The case seems pretty straightforward – to borrow a cliché and quote Juror #3 (I think?), an ‘open & shut’ one. The jurors smoke, chatter, joke, but are ready to go straight to the business of voting within a few minutes of entering the room. 11 vote guilty; 1 man, irritatingly, prolongs the debate by voting ‘not guilty’. Henry Fonda’s beautiful, benign, beloved face positively radiates with goodness (for of course it is Fonda, Juror #8, who votes ‘not guilty’ – “It’s not easy for me to raise my hand and send a boy off to die without talking about it first”). The audience can pretty much see where this will go: one of two ways. Either Fonda, the lone hold-out, convinces the other eleven that he is right, or they convince him. And either way, the plot has to be damn good (the first route is hard, and the second too easy), and Juror #8 an orator of magnificent proportions. But our expectations are quickly disappointed: Juror #8 has no definite idea about the boy’s innocence. “I don’t know,” he says, or, “I’m not sure.” No Marc Antony he, here to turn the auditors’ ears to his point of view in one fell swoop.
To cut 96 minutes of running time very, very short indeed: ultimately, Juror #8 does manage to convince his audience one and all to change their votes to ‘not guilty’. What makes this film so fascinating is that he does it not by proving the defendant’s innocence, but by invoking the premise of ‘reasonable doubt’. The audience leaves the movie not knowing, ultimately, whether the defendant is worthy of this verdict – but the film tells us not to care too much about that. Where there is doubt, there cannot be death. Err always on the side of innocence (& life), if you must. Perhaps this doesn’t sound like such a big deal; after all, the film fundamentally only expounds that very old tenet, harking back to the Romans (“Ei incumbit probitio qui dicit, non qui negat” – “The burden of proof lies with [he] who declares, not [he] who denies”). Expressed more pithily these days as ‘innocent until proven guilty’.
It sure sounds easy enough – after all, we all know it, don’t we? But the film delineates beautifully how distorted even such a constitutional tenet can become in practice, even unintentionally. How oh-so-much harder it is to stick to in our quest for justice or legal integrity, easy though it is to espouse, learn, recite. We perhaps don’t even realise that we violate it. The twelve jurors are simply human – they’re the same mixture of good and bad and kind and patient and impatient, prejudiced, bitter, shy, overly-rational, overly-emotional that you’d get with any random selection of twelve people in a room. (Here’s a fun fact for everybody: Juror #2, the shyest and meekest of them all, is actually played by the actor who voices Piglet in Winnie the Pooh! I knew I loved him from the get-go, and now I know why!)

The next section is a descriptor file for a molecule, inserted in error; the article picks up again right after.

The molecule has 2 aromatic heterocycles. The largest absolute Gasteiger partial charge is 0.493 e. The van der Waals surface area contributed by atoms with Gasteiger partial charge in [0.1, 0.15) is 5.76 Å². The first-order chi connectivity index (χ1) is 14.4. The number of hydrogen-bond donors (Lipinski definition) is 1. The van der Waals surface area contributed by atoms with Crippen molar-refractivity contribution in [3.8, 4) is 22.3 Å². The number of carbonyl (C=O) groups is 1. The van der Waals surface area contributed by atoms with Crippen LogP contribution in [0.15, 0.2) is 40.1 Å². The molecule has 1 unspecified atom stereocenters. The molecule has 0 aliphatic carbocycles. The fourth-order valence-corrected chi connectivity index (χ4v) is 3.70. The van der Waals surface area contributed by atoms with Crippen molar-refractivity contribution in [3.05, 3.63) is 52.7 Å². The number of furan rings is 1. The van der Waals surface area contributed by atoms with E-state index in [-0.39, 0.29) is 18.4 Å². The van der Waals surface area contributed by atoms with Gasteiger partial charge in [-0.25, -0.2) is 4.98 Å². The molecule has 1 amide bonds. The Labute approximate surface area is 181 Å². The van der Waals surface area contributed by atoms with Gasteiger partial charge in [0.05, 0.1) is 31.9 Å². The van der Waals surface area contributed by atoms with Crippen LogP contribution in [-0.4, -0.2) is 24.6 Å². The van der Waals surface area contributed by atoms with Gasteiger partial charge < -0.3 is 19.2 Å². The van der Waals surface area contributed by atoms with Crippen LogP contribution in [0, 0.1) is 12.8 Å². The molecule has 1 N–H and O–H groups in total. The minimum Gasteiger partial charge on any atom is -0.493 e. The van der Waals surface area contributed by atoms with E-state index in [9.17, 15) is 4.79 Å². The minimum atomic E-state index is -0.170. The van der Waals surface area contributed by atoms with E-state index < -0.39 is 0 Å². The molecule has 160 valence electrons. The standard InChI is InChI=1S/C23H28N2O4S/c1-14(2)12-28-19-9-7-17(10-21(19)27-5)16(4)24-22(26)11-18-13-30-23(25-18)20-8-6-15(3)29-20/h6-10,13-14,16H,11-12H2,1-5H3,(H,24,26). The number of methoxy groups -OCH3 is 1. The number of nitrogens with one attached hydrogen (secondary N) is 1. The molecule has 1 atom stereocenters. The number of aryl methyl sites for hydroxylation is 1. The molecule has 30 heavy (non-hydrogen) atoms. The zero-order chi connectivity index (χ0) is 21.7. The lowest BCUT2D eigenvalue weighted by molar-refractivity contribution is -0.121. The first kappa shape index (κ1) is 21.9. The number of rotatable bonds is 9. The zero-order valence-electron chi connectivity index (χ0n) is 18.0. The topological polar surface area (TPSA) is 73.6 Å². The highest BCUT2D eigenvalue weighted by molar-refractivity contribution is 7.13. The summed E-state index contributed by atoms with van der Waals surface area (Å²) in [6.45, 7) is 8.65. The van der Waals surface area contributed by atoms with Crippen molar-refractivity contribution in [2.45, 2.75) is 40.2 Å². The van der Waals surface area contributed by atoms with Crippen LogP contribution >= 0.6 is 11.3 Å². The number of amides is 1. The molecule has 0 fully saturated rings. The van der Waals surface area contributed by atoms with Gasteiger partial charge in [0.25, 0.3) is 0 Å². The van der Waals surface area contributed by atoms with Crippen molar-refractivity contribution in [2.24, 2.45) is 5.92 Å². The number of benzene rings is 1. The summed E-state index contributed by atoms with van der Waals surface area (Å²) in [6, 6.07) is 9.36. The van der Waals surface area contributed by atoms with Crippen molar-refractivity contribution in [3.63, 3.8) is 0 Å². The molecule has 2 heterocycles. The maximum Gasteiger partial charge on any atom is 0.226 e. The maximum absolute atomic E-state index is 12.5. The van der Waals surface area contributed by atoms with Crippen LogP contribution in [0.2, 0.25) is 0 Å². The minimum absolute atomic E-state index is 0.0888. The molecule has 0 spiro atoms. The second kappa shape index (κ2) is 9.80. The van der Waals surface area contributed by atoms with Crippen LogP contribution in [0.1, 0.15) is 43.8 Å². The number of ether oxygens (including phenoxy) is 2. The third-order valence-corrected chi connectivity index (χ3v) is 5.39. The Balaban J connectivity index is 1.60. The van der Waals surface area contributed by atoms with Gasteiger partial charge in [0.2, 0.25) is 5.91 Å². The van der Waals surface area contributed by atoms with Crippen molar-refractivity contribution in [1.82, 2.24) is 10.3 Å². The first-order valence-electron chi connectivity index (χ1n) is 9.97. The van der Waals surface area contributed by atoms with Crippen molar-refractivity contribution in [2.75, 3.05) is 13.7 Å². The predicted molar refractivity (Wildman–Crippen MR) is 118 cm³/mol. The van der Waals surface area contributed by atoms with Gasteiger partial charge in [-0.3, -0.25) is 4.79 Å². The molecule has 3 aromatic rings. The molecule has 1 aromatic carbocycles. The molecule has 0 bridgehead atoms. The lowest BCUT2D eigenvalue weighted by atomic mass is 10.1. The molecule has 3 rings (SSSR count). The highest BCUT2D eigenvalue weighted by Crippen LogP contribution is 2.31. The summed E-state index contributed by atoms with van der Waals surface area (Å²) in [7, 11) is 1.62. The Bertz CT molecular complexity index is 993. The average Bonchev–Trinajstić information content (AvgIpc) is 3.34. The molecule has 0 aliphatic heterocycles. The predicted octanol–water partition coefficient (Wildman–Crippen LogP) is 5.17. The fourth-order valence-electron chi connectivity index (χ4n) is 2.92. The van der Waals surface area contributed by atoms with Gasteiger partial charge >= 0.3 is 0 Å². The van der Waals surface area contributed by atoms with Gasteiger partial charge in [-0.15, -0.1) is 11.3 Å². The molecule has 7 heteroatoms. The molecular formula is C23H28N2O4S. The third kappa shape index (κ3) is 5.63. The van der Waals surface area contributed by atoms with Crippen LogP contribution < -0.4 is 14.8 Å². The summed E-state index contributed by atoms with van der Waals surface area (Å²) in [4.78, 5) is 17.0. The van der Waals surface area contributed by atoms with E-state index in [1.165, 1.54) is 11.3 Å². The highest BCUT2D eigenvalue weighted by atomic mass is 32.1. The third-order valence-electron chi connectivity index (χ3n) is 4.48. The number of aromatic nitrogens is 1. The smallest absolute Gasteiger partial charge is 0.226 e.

The three jurors who complicate Juror #8’s particular quest for justice, however, are jurors #3 (the angriest man of them all, & the last one to change his vote); #4 (a calm, highly rational, analytical man – if this film can be understood as depicting types, then he’s your scientific-objective man par none); and #10 (“a pushy & loud-mouthed bigot”, Wikipedia summarizes quickly and perfectly; he is the bigot in the room). Juror #4’s scientific objective stance is undermined when he is reminded of the fact that even men of science, who want to look only at the facts as clearly as possible, might miss some of the facts and so draw false conclusions. Juror #10 is perhaps the most horrifying of all – he’s a bigot. He prefaces most of his observations about the defendant with the generalizing phrase “these people” (followed usually by an unflattering characteristic of aforementioned people). One of the movies most beautiful scenes comes in the middle of a long, bigoted rant from Juror #10 – as #10 delivers his monologue of hate and stereotypes, slowly, one by one, the other jurors rise from the table in silent protest and mutiny, and stand mostly with their faces to the wall. It’s a real splendid tableau from Sidney Lumet – astonishing, powerful, and emphatic in what the film rejects. It’s probably one of the movie’s most memorable visual moments. (To watch the scene, clicky here! It’s almost difficult to believe that this is Sidney Lumet’s first feature film, because it is so very brilliant even from a technical/directorial point of view.) Says Juror #10, in perfect earnestness:
Look, you know how these people lie, it’s born in them! I mean, what the heck? I don’t have to tell you – they don’t know what the truth is. And lemme tell ya, they don’t need any real big reason to kill somebody either.
So many things about this moment: a blatant, explicit example of prejudice – the film in no way wants to make this subtle, and why should it? It’s familiar enough rhetoric to everybody. The ‘these’ and ‘them’ at whom the prejudice is directed is also by & large open-ended, which makes it a critique of all prejudice and classifications. The audience knows very little about the defendant: he’s 18 years old, on trial for parricide, and he’s from the slums. He’s uneducated, or foreign (“don’t even speak good English” says one juror; the irony isn’t, of course, lost on his immigrant neighbour). Roger Ebert, in his review of the film, suggests that the defendant “looks ‘ethnic'” – “he could be Italian, Turkish, Indian, Jewish, Arabic, Mexican”. Juror #10’s prejudice could be based on anything: a class prejudice, perhaps, or a race prejudice, or against immigrants. Anything, but it doesn’t matter: it is Prejudice with a capital P. The universal archetype of all prejudice, everywhere. And the movie is about justice for every man (everyman), an ideal that is not to be distorted or thwarted by any myopic understanding of social groups.